• Cons: Although detailed, this methodology requires significant field coordination and cannot scale with a large sales team or more than a handful of accounts.

Example scenario:

When to use Growth Plus methodology

The Growth Plus methodology tacks on the company growth projection to the previous

year’s quota to quickly deploy individual rep quota.

  • Ideal for: Large, complex accounts with multiple buying centers that require integrated
  • solutions and coordination across sales teams.
  • Pros: An extremely detailed quota deployment methodology that cultivates trust between sales and management because they are involved in the deployment process.
  • Cons: Although detailed, this methodology requires significant field coordination and cannot scale with a large sales team or more than a handful of accounts.

Example scenario:

When to use Modified Growth Plus methodology

The Modified Growth Plus methodology aims to apply the company growth figure

equitably distributing the growth rate based on territory/rep characteristics.

  • Ideal for: When reps carry a territory of more than a handful of accounts, yet are still able to provide visibility across the opportunity in the territory.
  • Pros: Relatively simple quota deployment process that still allows for field input, albeit in a more controlled and programmatic manner.
  • Cons: The algorithm can be difficult to determine as it’s unclear which territory characteristics will equitably distribute the growth rate.

Example scenario:


Quota modification factors can vary and include windfall deals, territory size, territory maturity, rep tenure, etc. Example also is based on a $100M deployed quota with a 10% growth applied.

When to use the Analytical methodology

The Analytical methodology is used to algorithmically assign quota based on a variety of

territory-specific data points.

  • Ideal for: To accelerate quota deployment when there are a large number of equitably-sized territories and significant data intelligence.
  • Pros: Ensures quotas are deployed equitably across a variety of territories.
  • Cons: Model accuracy is limited by the number and quality of data inputs and may require significant calibration to land on the “right” number.

When to use Role-Based methodology

The Role-Based methodology assigns the same quota across similar roles and is generally

leveraged in less complex sales organizations.

  • Ideal for: In the early stages of your sales organization where there is significant white space and a lack of defined territories.
  • Pros: Simple methodology that applies equitable productivity targets across similar roles.
  • Cons: Does not account for market dynamics and individual rep performance differences that may affect their ability to perform.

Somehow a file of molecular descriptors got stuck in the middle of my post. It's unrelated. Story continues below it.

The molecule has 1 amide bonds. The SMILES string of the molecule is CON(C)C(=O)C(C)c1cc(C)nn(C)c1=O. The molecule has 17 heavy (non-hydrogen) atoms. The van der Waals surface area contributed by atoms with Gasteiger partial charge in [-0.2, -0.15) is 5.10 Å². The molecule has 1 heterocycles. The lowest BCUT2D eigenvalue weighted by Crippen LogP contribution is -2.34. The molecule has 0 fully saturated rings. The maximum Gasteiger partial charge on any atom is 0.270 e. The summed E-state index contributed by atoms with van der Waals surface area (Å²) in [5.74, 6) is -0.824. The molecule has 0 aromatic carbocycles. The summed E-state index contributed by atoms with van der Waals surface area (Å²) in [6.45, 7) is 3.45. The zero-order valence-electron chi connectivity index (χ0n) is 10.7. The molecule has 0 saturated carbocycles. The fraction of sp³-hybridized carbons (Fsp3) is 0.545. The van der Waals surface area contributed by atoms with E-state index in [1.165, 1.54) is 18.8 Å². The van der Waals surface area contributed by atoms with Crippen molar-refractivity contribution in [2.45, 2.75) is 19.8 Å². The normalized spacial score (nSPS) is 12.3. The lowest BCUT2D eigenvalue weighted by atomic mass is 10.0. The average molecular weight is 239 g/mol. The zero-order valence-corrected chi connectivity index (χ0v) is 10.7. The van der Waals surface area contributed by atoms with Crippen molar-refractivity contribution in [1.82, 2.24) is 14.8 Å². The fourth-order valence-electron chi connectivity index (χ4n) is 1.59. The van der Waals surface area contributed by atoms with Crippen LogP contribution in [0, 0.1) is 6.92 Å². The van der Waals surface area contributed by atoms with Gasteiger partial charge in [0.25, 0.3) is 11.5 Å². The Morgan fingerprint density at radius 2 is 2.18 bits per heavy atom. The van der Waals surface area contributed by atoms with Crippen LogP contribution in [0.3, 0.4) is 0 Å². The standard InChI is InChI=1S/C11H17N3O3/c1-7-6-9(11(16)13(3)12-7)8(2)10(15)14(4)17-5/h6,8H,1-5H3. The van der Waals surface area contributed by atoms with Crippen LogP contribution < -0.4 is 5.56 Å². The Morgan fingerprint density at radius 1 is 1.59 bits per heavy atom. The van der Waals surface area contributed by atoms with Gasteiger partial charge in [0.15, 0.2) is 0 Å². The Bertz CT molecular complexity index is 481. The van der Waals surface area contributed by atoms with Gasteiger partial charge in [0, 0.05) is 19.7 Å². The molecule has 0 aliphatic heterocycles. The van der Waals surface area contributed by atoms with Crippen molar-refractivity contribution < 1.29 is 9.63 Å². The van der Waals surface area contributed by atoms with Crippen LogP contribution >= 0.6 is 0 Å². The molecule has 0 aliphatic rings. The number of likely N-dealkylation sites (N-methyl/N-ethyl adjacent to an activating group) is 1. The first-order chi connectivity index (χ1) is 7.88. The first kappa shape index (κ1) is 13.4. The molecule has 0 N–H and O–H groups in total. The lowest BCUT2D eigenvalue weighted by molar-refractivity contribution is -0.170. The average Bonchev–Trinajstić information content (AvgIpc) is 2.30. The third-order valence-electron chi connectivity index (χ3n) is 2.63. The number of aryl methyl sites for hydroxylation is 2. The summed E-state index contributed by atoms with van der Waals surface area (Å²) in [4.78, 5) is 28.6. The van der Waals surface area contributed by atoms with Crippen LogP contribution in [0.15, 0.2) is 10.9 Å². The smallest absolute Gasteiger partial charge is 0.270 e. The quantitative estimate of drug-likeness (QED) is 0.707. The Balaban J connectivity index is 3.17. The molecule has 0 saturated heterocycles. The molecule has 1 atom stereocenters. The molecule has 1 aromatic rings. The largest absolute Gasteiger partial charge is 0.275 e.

Communicating effectively

Here are three tips on how to effectively communicate new quotas:

1. Make compensation planning an ongoing priority for sales leaders

Before making strategic changes to quotas, be sure to include well-respected members of your sales organization. Understand how to leverage their insights in order to design and deploy an effective quota. Your sales leaders’ priorities likely already include recruiting, motivating sales reps, and handling clients. Make sure they also prioritize compensation planning. This will increase buy-in from reps and reassure them that any new quota plan is designed to benefit all parties involved.

2. Create personalized talk-tracks and announce through sales leaders

Although high-level company strategy may best be delivered by the company’s CEO, we believe that sales compensation plans are potentially best communicated by sales leaders. Your HR and finance teams can help your sales leaders successfully deliver the message by doing the following:

  • Pulling together a talk-track and written materials to highlight the key benefits of the plan changes for both the company at-large and individual sales reps
  • Use personalized examples of how sales reps can make more money and be even more successful under the new plan
  • Brainstorm a game plan on how to handle reps that are likely to react poorly or to churn

Remember that churn is a natural part of a company’s growth and although minimizing churn is important, how the company addresses and handles churn can be the more critical determinant of success.

3. Don’t just communicate – help reps understand

Be sure to hand out a plan document that explains the measures in the plan, the key crediting rules, and the upside that reps can earn for overachieving. Celebrate previous success and outline what new behaviors the company seeks to incentivize under the new plan. Sales reps want to know that they can:

  • Contribute to the success of the company
  • Achieve individual financial success under the new plan

A final note on quota philosophy

Remember that 100% attainment is not the goal. A healthy sales organization is one where about 50–60% of reps achieve 100% attainment.

Ideal quotas should make reps feel challenged and that stretch targets are feasible with intelligent strategy and hard work. The goal is to have 100% buy-in and 100% trust in the system rather than 100% quota attainment.